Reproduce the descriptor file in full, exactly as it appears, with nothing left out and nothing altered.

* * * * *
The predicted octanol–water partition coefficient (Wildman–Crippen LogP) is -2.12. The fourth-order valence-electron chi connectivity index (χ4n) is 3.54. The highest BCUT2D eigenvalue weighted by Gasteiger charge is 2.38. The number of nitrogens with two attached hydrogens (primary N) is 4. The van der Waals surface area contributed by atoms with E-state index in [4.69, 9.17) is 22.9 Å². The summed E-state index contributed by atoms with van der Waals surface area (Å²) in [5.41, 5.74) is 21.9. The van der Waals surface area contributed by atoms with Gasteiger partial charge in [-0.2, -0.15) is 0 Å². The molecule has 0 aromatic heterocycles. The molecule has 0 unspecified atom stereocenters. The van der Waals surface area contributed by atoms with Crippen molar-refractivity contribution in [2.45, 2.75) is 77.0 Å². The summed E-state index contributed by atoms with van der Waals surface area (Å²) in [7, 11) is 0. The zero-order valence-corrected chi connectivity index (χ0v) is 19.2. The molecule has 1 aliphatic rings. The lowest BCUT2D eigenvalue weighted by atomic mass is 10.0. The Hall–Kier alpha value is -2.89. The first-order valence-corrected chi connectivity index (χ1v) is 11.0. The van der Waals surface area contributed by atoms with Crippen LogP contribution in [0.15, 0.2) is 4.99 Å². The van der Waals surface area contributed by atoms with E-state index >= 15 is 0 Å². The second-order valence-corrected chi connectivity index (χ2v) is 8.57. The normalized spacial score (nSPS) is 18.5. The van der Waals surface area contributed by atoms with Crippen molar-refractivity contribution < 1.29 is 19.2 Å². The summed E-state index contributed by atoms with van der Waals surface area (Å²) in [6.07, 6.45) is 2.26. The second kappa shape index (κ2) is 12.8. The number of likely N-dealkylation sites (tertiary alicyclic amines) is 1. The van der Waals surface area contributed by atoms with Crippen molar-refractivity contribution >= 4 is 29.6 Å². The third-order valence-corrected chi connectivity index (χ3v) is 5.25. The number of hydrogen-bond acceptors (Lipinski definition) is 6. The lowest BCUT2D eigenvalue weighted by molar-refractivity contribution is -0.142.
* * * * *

The predicted octanol–water partition coefficient (Wildman–Crippen LogP) is -2.12. The fourth-order valence-electron chi connectivity index (χ4n) is 3.54. The highest BCUT2D eigenvalue weighted by Gasteiger charge is 2.38. The number of nitrogens with two attached hydrogens (primary N) is 4. The van der Waals surface area contributed by atoms with E-state index in [4.69, 9.17) is 22.9 Å². The summed E-state index contributed by atoms with van der Waals surface area (Å²) in [5.41, 5.74) is 21.9. The van der Waals surface area contributed by atoms with Gasteiger partial charge in [-0.2, -0.15) is 0 Å². The molecule has 0 aromatic heterocycles. The molecule has 0 unspecified atom stereocenters. The van der Waals surface area contributed by atoms with Crippen molar-refractivity contribution in [2.45, 2.75) is 77.0 Å². The summed E-state index contributed by atoms with van der Waals surface area (Å²) in [7, 11) is 0. The zero-order valence-corrected chi connectivity index (χ0v) is 19.2. The molecule has 1 aliphatic rings. The lowest BCUT2D eigenvalue weighted by atomic mass is 10.0. The Hall–Kier alpha value is -2.89. The first-order valence-corrected chi connectivity index (χ1v) is 11.0. The van der Waals surface area contributed by atoms with Crippen LogP contribution in [0.15, 0.2) is 4.99 Å². The van der Waals surface area contributed by atoms with E-state index >= 15 is 0 Å². The second-order valence-corrected chi connectivity index (χ2v) is 8.57. The normalized spacial score (nSPS) is 18.5. The van der Waals surface area contributed by atoms with Crippen molar-refractivity contribution < 1.29 is 19.2 Å². The summed E-state index contributed by atoms with van der Waals surface area (Å²) in [6.07, 6.45) is 2.26. The second kappa shape index (κ2) is 12.8. The number of likely N-dealkylation sites (tertiary alicyclic amines) is 1. The van der Waals surface area contributed by atoms with Crippen molar-refractivity contribution >= 4 is 29.6 Å². The third-order valence-corrected chi connectivity index (χ3v) is 5.25. The number of hydrogen-bond acceptors (Lipinski definition) is 6. The lowest BCUT2D eigenvalue weighted by molar-refractivity contribution is -0.142.